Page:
1 Peter 3:13–4:6comment (0)
April 12, 2007
By Cecil Taylor
Related Scripture: 1 Peter 3:13–4:6
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Dean, School of Christian Studies, University of Mobile
PREPARE FOR SUFFERING
1 Peter 3:13–4:6
Suffering’s Cause: Living Right (3:13–17)
Christians may find themselves persecuted for doing right. In that case, what should Christians do? They should not fear their opponents or be frightened by enemy threats and brutality. They should sanctify (NASB), reverence (RSV) or set apart (NIV) Christ in their hearts, i.e. let Jesus be their real and unrivalled Lord. They should defend their faith, offering a rational defense with gentleness and respect. And they must continue to live in such a way that they have a clear conscience.
Suffering’s Motivation: Christ’s Suffering (3:18–20)
“A righteous one” (Christ) was put to death for “unrighteous ones” and rose again to bring them to God. Because the innocent suffering of Christ opened access to the presence of God, perhaps the innocent suffering of Christians would do the same. The original New Testament language could be translated “made alive in spirit” or “made alive by (the Holy) Spirit.” Either way, the reference is to Jesus’ resurrection.
Verses 19–20 are obscure. The best approach may be to ask and try to answer five questions. The following comments reflect one of the three major interpretations of the passage. Who did the preaching? The best answer is that Christ did. He is the subject of the verbs in verse 18, the immediate context.When did He preach? If sequence is significant — and it seems to be — Christ must have preached after His resurrection.
Whom were the spirits? These are probably not the spirits of human beings who were alive in Noah’s day, but long dead in Christ’s, because only once in the New Testament does the word “spirit” refer to that part of a person that survives death (Heb. 12:23). Usually it refers to demonic beings. Almost certainly this is the reference here. These are mentioned in verse 22. In what sense were they disobedient in Noah’s day? Possibly the rebellion that led to the flood was inspired by such evil beings. What did Christ preach? He did not preach the gospel. The verb translated “preach” (kerusso) can mean “to herald triumph.” Probably Christ went to proclaim His victory and the final condemnation of evil spirits (cf Eph. 1:21, Col. 2:15). What and where is the “prison?” It is impossible to locate geographically, so it may mean the spirits are in custody and awaiting judgment.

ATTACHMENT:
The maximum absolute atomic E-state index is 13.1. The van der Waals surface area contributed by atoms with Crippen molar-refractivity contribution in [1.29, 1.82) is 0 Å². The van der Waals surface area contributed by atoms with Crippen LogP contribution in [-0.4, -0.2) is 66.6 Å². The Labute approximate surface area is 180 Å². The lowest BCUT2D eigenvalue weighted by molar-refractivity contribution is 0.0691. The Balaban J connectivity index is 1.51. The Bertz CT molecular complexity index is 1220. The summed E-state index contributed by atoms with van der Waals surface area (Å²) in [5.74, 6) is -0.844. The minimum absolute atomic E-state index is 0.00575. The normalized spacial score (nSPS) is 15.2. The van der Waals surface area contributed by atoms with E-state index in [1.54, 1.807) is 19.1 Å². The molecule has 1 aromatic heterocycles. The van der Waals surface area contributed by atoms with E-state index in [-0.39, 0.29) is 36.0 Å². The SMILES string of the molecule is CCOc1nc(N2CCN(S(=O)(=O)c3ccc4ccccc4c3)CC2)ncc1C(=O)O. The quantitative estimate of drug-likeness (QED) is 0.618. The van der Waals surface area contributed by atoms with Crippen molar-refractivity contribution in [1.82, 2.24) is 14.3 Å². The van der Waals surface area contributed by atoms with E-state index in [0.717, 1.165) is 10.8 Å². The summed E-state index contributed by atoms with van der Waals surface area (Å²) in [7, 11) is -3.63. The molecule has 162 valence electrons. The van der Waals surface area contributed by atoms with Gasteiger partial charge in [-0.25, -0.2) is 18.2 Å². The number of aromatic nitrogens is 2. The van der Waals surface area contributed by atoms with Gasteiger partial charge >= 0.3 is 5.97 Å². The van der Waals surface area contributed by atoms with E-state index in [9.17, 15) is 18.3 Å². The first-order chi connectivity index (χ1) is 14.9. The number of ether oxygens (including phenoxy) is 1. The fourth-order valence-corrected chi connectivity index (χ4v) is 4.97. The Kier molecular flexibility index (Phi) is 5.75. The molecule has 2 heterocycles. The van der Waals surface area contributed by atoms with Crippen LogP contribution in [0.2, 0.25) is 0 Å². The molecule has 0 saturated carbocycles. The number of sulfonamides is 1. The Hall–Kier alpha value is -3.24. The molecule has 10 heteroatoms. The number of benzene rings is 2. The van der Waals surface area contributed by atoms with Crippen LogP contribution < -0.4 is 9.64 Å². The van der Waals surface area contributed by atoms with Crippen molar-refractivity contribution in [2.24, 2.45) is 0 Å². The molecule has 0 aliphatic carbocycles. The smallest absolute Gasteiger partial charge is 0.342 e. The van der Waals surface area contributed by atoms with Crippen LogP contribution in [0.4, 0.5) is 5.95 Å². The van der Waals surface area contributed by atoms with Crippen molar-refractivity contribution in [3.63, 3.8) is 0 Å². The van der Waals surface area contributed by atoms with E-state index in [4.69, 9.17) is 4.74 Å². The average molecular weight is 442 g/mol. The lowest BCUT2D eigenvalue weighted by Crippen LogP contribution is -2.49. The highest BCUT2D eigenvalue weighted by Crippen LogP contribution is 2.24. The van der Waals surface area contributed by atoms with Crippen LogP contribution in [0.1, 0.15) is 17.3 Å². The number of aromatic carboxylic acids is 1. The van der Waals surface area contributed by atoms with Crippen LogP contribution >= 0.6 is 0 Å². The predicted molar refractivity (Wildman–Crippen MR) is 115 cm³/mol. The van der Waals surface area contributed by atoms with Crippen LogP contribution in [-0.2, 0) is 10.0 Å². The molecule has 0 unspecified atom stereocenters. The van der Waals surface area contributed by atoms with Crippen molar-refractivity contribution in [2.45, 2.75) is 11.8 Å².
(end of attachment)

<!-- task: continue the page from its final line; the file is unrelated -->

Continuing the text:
Suffering’s Symbolism: Baptism (3:21–22)
The experience of Noah parallels the Christian experience in baptism. Noah was saved, not by the flood but, from the flood. Although several New Testament passages emphasize the need of baptism, the dominant teaching is that salvation is by faith alone, not by baptism. Peter qualified his statement by saying baptism does not remove “filth from the flesh,” i.e. moral and spiritual defilement from the sinful nature. It is rather a pledge made to God to maintain a good conscience.
The Old Testament shadow is the events connected with Noah — obeying God, building and entering the ark and traveling through the waters. The corresponding New Testament reality is the events connected with baptism — hearing and obeying the gospel, believing in Christ, repenting from sin and confessing publicly the death and resurrection of Christ, which is symbolized by water baptism.
Suffering’s Result: Lessened Desire to Sin (4:1–6)
The last part of verse 1 suggests that a Christian’s sufferings will lessen the desire to sin. Verse 2 speaks of two basic elements in the Christian life — avoiding human passions and doing the will of God.
Verse 6 is hard but seems to refer to Asian Christians who had died and whose loved ones were naturally concerned about them (cf 1 Thess. 4:13–18). While they lived in the flesh, they were “judged” by human standards, i.e. abused, persecuted, etc., but in reference to their spiritual nature, they will be judged by divine standards, i.e. they will be shown right and rewarded.